Mt Hood National Forest Issues Campfire & Off Road Vehicle Restrictions
Due to continued dry and hot weather conditions on the Mt. Hood National Forest, officials issued public use fire restrictions on Wednesday, August 9, 2017.
Campfires are now only allowed in fire rings located in designated developed recreation sites. The list of designated developed recreation sites where campfires are allowed is posted on the Mt. Hood National Forest web site Forest Orders page. Dispersed campfires, ATV use, and smoking outside enclosed buildings or vehicles will be prohibited on National Forest lands encompassing the entire Mt. Hood National Forest until these restrictions are lifted.
OHV use will be prohibited in the McCubbins, La Dee, and Rock Creek OHV areas.
Under these public use fire restrictions the following acts are prohibited on the Mt. Hood National Forest: – Building, maintaining, attending, or using a fire, campfire or charcoal fire, except in provided metal campfire rings or grills in designated recreation sites described in the Forest Order. Portable cooking stoves and lanterns using liquefied or bottled fuel are permissible in dispersed areas. – Smoking, except within an enclosed vehicle or building, a developed campground or while stopped in an area at least three feet in diameter, which is barren and cleared of all flammable material. – Operating a generator, except in designated developed recreation sites described the Forest Order. – Possessing or using motorized vehicles (Motorcycles, ATVs, OHVs, etc.) on National Forest system trails.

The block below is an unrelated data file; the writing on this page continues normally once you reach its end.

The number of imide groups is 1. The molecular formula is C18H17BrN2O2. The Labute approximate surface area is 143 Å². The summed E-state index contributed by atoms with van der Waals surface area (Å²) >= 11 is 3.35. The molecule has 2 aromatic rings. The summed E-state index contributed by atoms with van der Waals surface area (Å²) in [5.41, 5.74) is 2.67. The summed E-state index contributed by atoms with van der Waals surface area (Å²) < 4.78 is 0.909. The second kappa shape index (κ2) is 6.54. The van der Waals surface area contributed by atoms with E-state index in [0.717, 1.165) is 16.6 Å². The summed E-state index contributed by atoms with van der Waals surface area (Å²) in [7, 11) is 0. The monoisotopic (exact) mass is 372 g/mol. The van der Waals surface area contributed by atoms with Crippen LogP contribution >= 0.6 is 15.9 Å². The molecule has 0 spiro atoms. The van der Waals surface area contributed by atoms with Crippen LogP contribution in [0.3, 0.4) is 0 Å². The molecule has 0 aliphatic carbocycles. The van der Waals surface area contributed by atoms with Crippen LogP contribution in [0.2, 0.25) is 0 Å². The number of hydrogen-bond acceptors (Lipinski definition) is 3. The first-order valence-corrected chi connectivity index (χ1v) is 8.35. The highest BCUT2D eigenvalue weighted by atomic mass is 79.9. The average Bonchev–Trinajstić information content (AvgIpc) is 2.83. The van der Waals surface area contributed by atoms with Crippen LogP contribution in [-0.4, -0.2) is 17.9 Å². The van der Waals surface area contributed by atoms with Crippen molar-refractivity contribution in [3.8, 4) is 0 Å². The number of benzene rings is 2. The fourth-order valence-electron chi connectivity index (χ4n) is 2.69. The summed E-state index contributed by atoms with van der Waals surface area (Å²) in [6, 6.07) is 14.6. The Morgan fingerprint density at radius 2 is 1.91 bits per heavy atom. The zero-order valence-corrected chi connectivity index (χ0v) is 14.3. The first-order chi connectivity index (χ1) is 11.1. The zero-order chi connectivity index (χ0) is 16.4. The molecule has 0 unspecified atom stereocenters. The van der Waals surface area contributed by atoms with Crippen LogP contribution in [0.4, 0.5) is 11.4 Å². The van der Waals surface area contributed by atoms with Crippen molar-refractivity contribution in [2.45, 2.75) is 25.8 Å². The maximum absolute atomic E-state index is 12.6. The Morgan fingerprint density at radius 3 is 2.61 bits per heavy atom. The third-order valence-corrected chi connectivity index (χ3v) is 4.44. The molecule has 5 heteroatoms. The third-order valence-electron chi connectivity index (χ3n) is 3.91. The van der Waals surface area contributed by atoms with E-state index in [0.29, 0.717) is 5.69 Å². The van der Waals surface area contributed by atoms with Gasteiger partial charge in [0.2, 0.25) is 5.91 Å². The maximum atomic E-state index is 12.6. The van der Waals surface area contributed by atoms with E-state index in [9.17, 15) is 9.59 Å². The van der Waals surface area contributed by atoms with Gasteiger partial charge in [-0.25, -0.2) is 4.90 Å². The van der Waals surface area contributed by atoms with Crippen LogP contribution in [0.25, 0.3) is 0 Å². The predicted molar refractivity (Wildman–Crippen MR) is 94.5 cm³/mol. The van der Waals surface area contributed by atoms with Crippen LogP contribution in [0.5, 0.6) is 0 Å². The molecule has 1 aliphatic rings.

In addition, the entire Mt. Hood National Forest is under Industrial Fire Precaution Level (IFPL) 2. Restrictions on firewood cutting, timber operations, and other industrial operations performed on National Forest System Land will be required to follow IFPL 2 requirements. Included in these requirements is a prohibition on chainsaw use after 1:00 p.m. and the need to maintain a fire watch of at least one hour following the use of a chainsaw. For detailed information about IFPL regulations please visit the Fire Information page on the Mt. Hood NF website.
The Forest Service would like to remind forest users of one activity that can pose a significant risk of starting fires but is often overlooked: recreational target shooting. While target shooting is a legitimate use of National Forest System lands when conducted in a safe and responsible manner, it has the potential to ignite forest fires in hot and dry conditions. Shooters are reminded to remain vigilant and refrain from target shooting in the afternoon when fire danger is high.
If campers have a fire within a fire ring in a designated developed campground, they are encouraged to keep fires small. Campfires must be attended at all times and drowned with water, stirred, and be cold to the touch before being left unattended. Campers outside of designated developed campgrounds must use flame sources that can be turned off, such as a gas grill or propane camp stove. A good rule of thumb is, “if you can turn it off it’s allowed.” Wildfire starts with the current hot, dry conditions pose a greater threat to firefighter safety, public safety, and personal property in general and if a wildfire were to escape initial attack it has the potential to spread rapidly in these conditions. “We know campfires are a big part of camping, but this year is unusually hot and dry so we all need to do our part to ensure the safety of the public,” said Forest Supervisor Jim DeMaagd.
Individuals starting fires will be held responsible for the costs of property damage and staffing fires as well as criminal charges of any possible loss of life. The Mt. Hood National Forest asks visitors to please follow these rules to ensure everyone’s safety and enjoyment.